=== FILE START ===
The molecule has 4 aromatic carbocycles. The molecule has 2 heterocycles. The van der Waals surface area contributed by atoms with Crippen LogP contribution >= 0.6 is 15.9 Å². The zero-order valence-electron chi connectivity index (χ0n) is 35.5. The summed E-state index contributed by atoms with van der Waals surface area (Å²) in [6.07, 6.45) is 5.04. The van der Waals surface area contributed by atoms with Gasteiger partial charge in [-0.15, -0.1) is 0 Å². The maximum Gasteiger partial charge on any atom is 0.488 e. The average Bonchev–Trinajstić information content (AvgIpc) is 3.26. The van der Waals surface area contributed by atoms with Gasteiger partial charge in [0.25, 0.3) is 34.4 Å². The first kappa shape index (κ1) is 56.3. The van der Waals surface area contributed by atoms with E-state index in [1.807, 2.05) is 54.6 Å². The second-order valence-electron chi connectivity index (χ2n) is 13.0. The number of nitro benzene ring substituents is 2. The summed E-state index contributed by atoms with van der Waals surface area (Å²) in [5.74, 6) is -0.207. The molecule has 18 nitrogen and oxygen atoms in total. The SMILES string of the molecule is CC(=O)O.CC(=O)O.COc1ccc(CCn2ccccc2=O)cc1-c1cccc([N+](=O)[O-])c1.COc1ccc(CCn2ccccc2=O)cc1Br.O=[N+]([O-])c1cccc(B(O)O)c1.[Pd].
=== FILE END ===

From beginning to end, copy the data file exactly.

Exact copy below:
The molecule has 4 aromatic carbocycles. The molecule has 2 heterocycles. The van der Waals surface area contributed by atoms with Crippen LogP contribution >= 0.6 is 15.9 Å². The zero-order valence-electron chi connectivity index (χ0n) is 35.5. The summed E-state index contributed by atoms with van der Waals surface area (Å²) in [6.07, 6.45) is 5.04. The van der Waals surface area contributed by atoms with Gasteiger partial charge in [-0.15, -0.1) is 0 Å². The maximum Gasteiger partial charge on any atom is 0.488 e. The average Bonchev–Trinajstić information content (AvgIpc) is 3.26. The van der Waals surface area contributed by atoms with Gasteiger partial charge in [0.25, 0.3) is 34.4 Å². The first kappa shape index (κ1) is 56.3. The van der Waals surface area contributed by atoms with E-state index in [1.807, 2.05) is 54.6 Å². The second-order valence-electron chi connectivity index (χ2n) is 13.0. The number of nitro benzene ring substituents is 2. The summed E-state index contributed by atoms with van der Waals surface area (Å²) in [5.74, 6) is -0.207. The molecule has 18 nitrogen and oxygen atoms in total. The SMILES string of the molecule is CC(=O)O.CC(=O)O.COc1ccc(CCn2ccccc2=O)cc1-c1cccc([N+](=O)[O-])c1.COc1ccc(CCn2ccccc2=O)cc1Br.O=[N+]([O-])c1cccc(B(O)O)c1.[Pd].